Nike's Free Hyperfeel shoes use pressure-mapping for minimalist approach
July 18, 2013
Inspired by Nike’s “Nature Amplified” design ethos, the Free Hyperfeel shoes are the company’s latest sports footwear designed to mimic the working of the human foot. By using pressure-mapping technology and high-speed film to analyze the foot in motion, the designers say they were able to provide padding and protection only where it is needed. The result is a shoe made up of only seven components, which contrasts with the 57 components that go into a typical Air Pegasus running shoe.
To create the new shoe, the team at the Nike Sport Research Lab employed Nike's Flyknit material to produce a one-piece upper that the company says reduces typical upper waste by an average of 90 percent. Introduced in its Flyknits shoes, this is a very light, tightly woven polyester yarn that increases compression fit and support while keeping the structure ultra-light and minimalist.
To increase stability and help lock the foot down, the upper also features Nike Flywire, a thread composed of Vectran or nylon that is inspired by ligaments.
Cushioning is provided by Lunarlon foam, a material developed by Nike to spread force more evenly across the foot that is 30 percent lighter than standard phylon foam commonly found in sports footwear. A drop-in Lunarlon insert goes between the foot and the outsole as an intermediary layer to allow direct contact between the foot and the cushioning so as to provide maximum sensation.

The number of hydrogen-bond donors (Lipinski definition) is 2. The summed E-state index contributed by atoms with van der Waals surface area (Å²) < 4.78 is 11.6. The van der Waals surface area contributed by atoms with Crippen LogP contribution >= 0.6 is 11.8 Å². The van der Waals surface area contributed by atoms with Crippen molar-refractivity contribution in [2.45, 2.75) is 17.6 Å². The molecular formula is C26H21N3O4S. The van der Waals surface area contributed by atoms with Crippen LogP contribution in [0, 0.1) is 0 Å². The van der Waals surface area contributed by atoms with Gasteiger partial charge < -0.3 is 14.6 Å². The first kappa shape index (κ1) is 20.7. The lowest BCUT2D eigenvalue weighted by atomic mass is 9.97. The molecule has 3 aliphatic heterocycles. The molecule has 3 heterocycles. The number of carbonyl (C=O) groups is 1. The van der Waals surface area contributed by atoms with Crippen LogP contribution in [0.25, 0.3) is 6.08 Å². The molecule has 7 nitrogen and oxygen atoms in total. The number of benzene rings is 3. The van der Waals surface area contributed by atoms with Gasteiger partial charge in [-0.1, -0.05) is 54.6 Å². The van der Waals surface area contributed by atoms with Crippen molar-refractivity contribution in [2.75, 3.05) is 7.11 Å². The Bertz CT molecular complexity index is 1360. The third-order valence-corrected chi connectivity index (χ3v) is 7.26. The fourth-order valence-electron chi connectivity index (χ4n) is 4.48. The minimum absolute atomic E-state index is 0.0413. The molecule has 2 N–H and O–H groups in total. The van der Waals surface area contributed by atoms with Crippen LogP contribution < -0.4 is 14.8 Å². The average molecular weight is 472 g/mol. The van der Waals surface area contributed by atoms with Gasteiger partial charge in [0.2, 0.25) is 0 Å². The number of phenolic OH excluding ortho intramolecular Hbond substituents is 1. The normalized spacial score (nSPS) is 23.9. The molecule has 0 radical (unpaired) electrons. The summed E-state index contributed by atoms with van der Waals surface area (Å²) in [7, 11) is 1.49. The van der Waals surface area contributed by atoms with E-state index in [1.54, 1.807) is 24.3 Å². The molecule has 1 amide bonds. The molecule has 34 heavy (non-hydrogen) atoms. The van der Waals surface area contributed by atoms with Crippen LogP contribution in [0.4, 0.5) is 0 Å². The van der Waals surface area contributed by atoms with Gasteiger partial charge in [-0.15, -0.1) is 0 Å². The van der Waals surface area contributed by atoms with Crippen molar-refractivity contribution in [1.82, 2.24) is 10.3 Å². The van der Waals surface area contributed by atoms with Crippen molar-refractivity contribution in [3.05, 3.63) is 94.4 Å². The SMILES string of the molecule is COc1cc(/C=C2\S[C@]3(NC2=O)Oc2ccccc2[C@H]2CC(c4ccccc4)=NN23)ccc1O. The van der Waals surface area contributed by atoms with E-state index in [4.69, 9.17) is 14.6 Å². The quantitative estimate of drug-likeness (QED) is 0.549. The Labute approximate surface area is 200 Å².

The ultrathin outsole comes studded with waffle-like structures that are designed to increase the level of contact between foot and ground. It also features “pistons” strategically placed on key pressure points and durable XDR rubber on the heel areas that are more likely to suffer with wear.
The retail launch of the Nike Free Hyperfeel is scheduled for September 5 in the US, UK and Japan, priced at US$175. Nike is already taking pre-orders.
Nike's Tony Bignell explains the design of the Free Hyperfeel shoes in the following video.